The Carson Papers


Carson's career.
The Third Home Rule Bill
The First World War
The Postwar Irish settlement
The Archive
Carson's Irish papers.
Carson's papers about non-Irish affairs.
Carson at the Admiralty.
Miscellaneous non-Irish papers.
Carson's non-Irish papers post-1921.
Principal Correspondents.
Other Sections of the papers.
Lady Carson's Diaries, 1915-1929.
Superseded PRONI Calenders.

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The Carson papers comprise c.3,000 documents, 1861-1947, mainly deriving from Sir Edward Carson, Lord Carson of Duncairn (1854-1935), barrister, Law Officer and Law Lord, MP successively for Dublin University and for North Belfast (Duncairn), First Lord of the Admiralty, and Dublin-born leader of the Ulster Unionists in opposition to the Third Home Rule Bill.

Carson's career.

The following are extracts from the (hagiographic) DNB entry on Carson, written by the late sir Douglas Savory, who was of Huguenot descent and, clearly, regarded Carson as the best thing that had happened since the Revocation of the Edict of Nantes:

'Carson ... was born in Dublin [on] 9 February 1854, the second son of Edward Henry Carson, a civil engineer ... . He was educated at Portarlington School and at Trinity College, Dublin, where he studied law ... . After taking his degree, he was called to the Irish bar ... in 1877. ... In 1887 he became junior counsel to the Attorney-General ... until, in 1889, he took silk. At the instance of A.J. Balfour ..., he was appointed Solicitor-General for Ireland in June 1892 ... . In July he was returned to parliament as one of the members for Dublin University, a seat which he continued to hold for 26 years. ... He was called to the English bar ... in 1893, becoming QC the following year. ... Carson's first success at the English bar was in the libel action brought in 1895 by Oscar Wilde against the Marquess of Queensberry, which caused him to be acknowledged by common consent as one of the foremost advocates at the bar.

Although he was invited to take office when the Unionists gained power in 1895, Carson refused: he was at the height of his powers as an advocate, and he felt it necessary to devote himself to his professional career. In 1900, however, having been sworn of the Irish Privy Council in 1896, he became Solicitor-General for England, an office which involved a knighthood and which he held until the fall of the Unionist administration in December 1905, when he was sworn of the [British] Privy Council. In January 1910 he was chosen as leader of the Irish Unionists in the House of Commons on the retirement of W.H. (afterwards Viscount) Long from that position. On the resignation of Balfour himself from the leadership of the opposition in the next year, Carson was one of the four men canvassed as possible successors, but he refused to allow his name to go forward, preferring to devote all his energies to the service of Irish Unionism. ...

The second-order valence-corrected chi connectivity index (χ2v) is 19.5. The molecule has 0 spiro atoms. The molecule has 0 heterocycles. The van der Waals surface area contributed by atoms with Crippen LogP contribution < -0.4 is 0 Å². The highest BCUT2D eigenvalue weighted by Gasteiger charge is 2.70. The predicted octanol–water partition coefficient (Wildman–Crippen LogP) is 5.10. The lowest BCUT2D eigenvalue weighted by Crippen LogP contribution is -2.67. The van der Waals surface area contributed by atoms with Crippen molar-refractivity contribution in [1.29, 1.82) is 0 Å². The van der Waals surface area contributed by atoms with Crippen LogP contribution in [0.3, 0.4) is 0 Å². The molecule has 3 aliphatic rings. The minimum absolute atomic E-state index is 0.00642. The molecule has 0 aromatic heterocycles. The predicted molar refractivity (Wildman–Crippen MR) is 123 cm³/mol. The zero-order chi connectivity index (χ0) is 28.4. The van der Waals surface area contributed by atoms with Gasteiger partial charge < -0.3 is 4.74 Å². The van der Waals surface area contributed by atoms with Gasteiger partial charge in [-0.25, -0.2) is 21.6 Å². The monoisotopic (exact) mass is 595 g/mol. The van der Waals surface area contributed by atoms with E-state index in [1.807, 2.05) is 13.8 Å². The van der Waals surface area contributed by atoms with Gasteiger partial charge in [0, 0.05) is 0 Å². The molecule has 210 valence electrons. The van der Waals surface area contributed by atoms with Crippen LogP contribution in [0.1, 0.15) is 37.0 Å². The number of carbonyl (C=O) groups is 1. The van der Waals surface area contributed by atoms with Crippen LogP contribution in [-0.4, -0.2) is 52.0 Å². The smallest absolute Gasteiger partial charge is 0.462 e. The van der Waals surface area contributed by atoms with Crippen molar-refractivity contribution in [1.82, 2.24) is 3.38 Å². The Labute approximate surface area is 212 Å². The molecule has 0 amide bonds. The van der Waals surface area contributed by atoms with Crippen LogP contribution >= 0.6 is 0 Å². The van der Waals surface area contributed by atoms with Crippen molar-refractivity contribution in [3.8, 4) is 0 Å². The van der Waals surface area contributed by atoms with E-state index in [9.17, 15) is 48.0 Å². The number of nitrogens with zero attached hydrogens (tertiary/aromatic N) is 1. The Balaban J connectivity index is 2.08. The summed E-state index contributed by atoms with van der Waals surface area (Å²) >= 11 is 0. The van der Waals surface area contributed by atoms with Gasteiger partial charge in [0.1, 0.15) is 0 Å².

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The Third Home Rule Bill.

In the battle over the Parliament Bill (1910-1911), his speeches were directed to showing the effect that this measure would have on the Irish problem, for if the veto of the House of Lords were abolished, the passage of Home Rule was assured. In 1911 the Ulster Unionist Council appointed a commission "to take immediate steps, in consultation with Sir Edward Carson, to frame and submit a constitution for a provisional government in Ulster". ... At a great demonstration on 23 September, at Craigavon, near Belfast, he was welcomed as the new leader, and in a speech in reply to addresses declaring for resistance to the jurisdiction of a Dublin parliament, he declared that the people of Ulster and he joined together would yet defeat "the most nefarious conspiracy that has ever been hatched against a free people" ... . In spite of ... provocation and threats, the discipline maintained by him prevented any outbreak of disorder in Ulster. ... On 9 April 1912, at a great demonstration at Balmoral, near Belfast, Bonar Law, after assuring Ulster of the support of English Unionists, shook hands with Carson as a visible sign of the pledge amid great enthusiasm.

When in the committee stage of the [Third] Home Rule Bill an amendment was put down ... to exclude the counties of Antrim, Down, Derry, and Armagh from the jurisdiction of the Dublin parliament, Carson advised that it should be supported. His colleagues had doubts, but ... unanimously supported him. Once more, at a gathering at Blenheim on 29 July, Bonar Law pledged the support of the unionists of England, and Carson announced that the people of Northern Ireland would shortly challenge the government to interfere with them if they dared, and would await the result with equanimity. This was followed by the drafting of a ... covenant ... which was to be signed all over the province on 28 September, known as "Ulster day". Carson described the covenant as a step forward, not in defiance, but in defence, not in a spirit of aggression nor of ascendancy, but with a full knowledge that Ulster would carry out everything which it meant, whatever the consequences. Following this up, Carson moved, in January 1913, the exclusion of the whole province of Ulster from the scope of the bill. The amendment was defeated, although Carson's speech made a powerful impression, and on 16 January the bill was read a third time. A fortnight later it was defeated in the Lords by a majority of 257, but it had only to be passed again in two succeeding sessions in order to become law, and therefore preparations were pushed forward in Ulster ... for a provisional government, and Carson, accepting the chairmanship of the central authority, said Ulster might be coerced into submission, but in that case ... would have to be governed as a conquered country. To the guarantee fund of £250,000 for members of the Ulster Volunteer Force and their dependants who might suffer as a result of their services, Carson subscribed immediately £10,000.